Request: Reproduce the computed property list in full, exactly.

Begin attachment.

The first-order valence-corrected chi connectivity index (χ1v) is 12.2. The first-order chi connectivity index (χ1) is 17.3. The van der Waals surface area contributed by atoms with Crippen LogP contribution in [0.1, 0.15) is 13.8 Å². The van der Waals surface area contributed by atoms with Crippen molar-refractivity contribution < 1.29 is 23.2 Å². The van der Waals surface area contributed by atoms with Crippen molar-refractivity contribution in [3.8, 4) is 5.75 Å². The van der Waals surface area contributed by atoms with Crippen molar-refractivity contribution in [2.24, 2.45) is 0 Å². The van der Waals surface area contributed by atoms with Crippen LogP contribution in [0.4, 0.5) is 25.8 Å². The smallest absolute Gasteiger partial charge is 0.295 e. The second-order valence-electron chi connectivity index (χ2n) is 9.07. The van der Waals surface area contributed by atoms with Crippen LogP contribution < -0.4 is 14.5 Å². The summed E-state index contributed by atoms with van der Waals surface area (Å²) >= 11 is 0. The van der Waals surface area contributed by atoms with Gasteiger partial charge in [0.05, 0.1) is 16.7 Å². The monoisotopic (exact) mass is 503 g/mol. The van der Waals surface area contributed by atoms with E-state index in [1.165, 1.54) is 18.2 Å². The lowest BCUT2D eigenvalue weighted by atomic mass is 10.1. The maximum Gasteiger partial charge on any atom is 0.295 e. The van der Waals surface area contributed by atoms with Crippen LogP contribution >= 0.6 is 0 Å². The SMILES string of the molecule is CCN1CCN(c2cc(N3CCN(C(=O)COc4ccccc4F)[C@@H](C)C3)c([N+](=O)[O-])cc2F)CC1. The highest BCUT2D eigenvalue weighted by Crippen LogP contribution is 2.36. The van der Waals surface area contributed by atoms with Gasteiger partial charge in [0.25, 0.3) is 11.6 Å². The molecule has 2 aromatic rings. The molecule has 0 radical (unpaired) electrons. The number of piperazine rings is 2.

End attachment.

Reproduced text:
The first-order valence-corrected chi connectivity index (χ1v) is 12.2. The first-order chi connectivity index (χ1) is 17.3. The van der Waals surface area contributed by atoms with Crippen LogP contribution in [0.1, 0.15) is 13.8 Å². The van der Waals surface area contributed by atoms with Crippen molar-refractivity contribution < 1.29 is 23.2 Å². The van der Waals surface area contributed by atoms with Crippen molar-refractivity contribution in [3.8, 4) is 5.75 Å². The van der Waals surface area contributed by atoms with Crippen molar-refractivity contribution in [2.24, 2.45) is 0 Å². The van der Waals surface area contributed by atoms with Crippen LogP contribution in [0.4, 0.5) is 25.8 Å². The smallest absolute Gasteiger partial charge is 0.295 e. The second-order valence-electron chi connectivity index (χ2n) is 9.07. The van der Waals surface area contributed by atoms with Crippen LogP contribution < -0.4 is 14.5 Å². The summed E-state index contributed by atoms with van der Waals surface area (Å²) >= 11 is 0. The van der Waals surface area contributed by atoms with Gasteiger partial charge in [0.05, 0.1) is 16.7 Å². The monoisotopic (exact) mass is 503 g/mol. The van der Waals surface area contributed by atoms with E-state index in [1.165, 1.54) is 18.2 Å². The lowest BCUT2D eigenvalue weighted by atomic mass is 10.1. The maximum Gasteiger partial charge on any atom is 0.295 e. The van der Waals surface area contributed by atoms with Crippen LogP contribution >= 0.6 is 0 Å². The SMILES string of the molecule is CCN1CCN(c2cc(N3CCN(C(=O)COc4ccccc4F)[C@@H](C)C3)c([N+](=O)[O-])cc2F)CC1. The highest BCUT2D eigenvalue weighted by Crippen LogP contribution is 2.36. The van der Waals surface area contributed by atoms with Gasteiger partial charge in [0.25, 0.3) is 11.6 Å². The molecule has 2 aromatic rings. The molecule has 0 radical (unpaired) electrons. The number of piperazine rings is 2.